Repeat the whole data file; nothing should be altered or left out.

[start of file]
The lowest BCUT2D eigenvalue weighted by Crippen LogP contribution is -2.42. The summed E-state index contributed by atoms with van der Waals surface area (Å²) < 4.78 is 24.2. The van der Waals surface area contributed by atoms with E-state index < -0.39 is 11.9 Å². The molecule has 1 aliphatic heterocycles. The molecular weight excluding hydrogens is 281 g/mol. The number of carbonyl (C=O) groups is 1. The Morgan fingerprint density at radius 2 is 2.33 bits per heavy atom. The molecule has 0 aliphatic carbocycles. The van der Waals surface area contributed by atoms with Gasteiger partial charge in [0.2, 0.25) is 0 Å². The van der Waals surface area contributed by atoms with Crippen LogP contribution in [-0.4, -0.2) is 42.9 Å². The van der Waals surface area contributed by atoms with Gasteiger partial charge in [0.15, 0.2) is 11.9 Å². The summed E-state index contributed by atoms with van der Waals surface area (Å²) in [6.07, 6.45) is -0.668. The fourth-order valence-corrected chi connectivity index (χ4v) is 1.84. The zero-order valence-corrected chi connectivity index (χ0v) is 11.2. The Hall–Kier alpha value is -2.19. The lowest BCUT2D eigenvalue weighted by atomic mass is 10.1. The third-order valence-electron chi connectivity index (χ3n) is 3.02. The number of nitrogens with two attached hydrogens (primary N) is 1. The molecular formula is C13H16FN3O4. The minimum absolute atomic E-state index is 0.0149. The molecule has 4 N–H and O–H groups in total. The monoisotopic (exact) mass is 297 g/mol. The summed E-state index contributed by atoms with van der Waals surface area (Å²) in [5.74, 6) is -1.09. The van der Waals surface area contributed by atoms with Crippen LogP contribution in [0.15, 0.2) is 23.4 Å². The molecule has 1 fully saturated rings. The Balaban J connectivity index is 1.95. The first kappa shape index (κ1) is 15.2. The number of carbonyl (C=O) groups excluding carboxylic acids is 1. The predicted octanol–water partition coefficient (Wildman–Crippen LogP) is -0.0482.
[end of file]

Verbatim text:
The lowest BCUT2D eigenvalue weighted by Crippen LogP contribution is -2.42. The summed E-state index contributed by atoms with van der Waals surface area (Å²) < 4.78 is 24.2. The van der Waals surface area contributed by atoms with E-state index < -0.39 is 11.9 Å². The molecule has 1 aliphatic heterocycles. The molecular weight excluding hydrogens is 281 g/mol. The number of carbonyl (C=O) groups is 1. The Morgan fingerprint density at radius 2 is 2.33 bits per heavy atom. The molecule has 0 aliphatic carbocycles. The van der Waals surface area contributed by atoms with Gasteiger partial charge in [0.2, 0.25) is 0 Å². The van der Waals surface area contributed by atoms with Crippen LogP contribution in [-0.4, -0.2) is 42.9 Å². The van der Waals surface area contributed by atoms with Gasteiger partial charge in [0.15, 0.2) is 11.9 Å². The summed E-state index contributed by atoms with van der Waals surface area (Å²) in [6.07, 6.45) is -0.668. The fourth-order valence-corrected chi connectivity index (χ4v) is 1.84. The zero-order valence-corrected chi connectivity index (χ0v) is 11.2. The Hall–Kier alpha value is -2.19. The lowest BCUT2D eigenvalue weighted by atomic mass is 10.1. The third-order valence-electron chi connectivity index (χ3n) is 3.02. The number of nitrogens with two attached hydrogens (primary N) is 1. The molecular formula is C13H16FN3O4. The minimum absolute atomic E-state index is 0.0149. The molecule has 4 N–H and O–H groups in total. The monoisotopic (exact) mass is 297 g/mol. The summed E-state index contributed by atoms with van der Waals surface area (Å²) in [5.74, 6) is -1.09. The van der Waals surface area contributed by atoms with Crippen LogP contribution in [0.15, 0.2) is 23.4 Å². The molecule has 1 fully saturated rings. The Balaban J connectivity index is 1.95. The first kappa shape index (κ1) is 15.2. The number of carbonyl (C=O) groups excluding carboxylic acids is 1. The predicted octanol–water partition coefficient (Wildman–Crippen LogP) is -0.0482.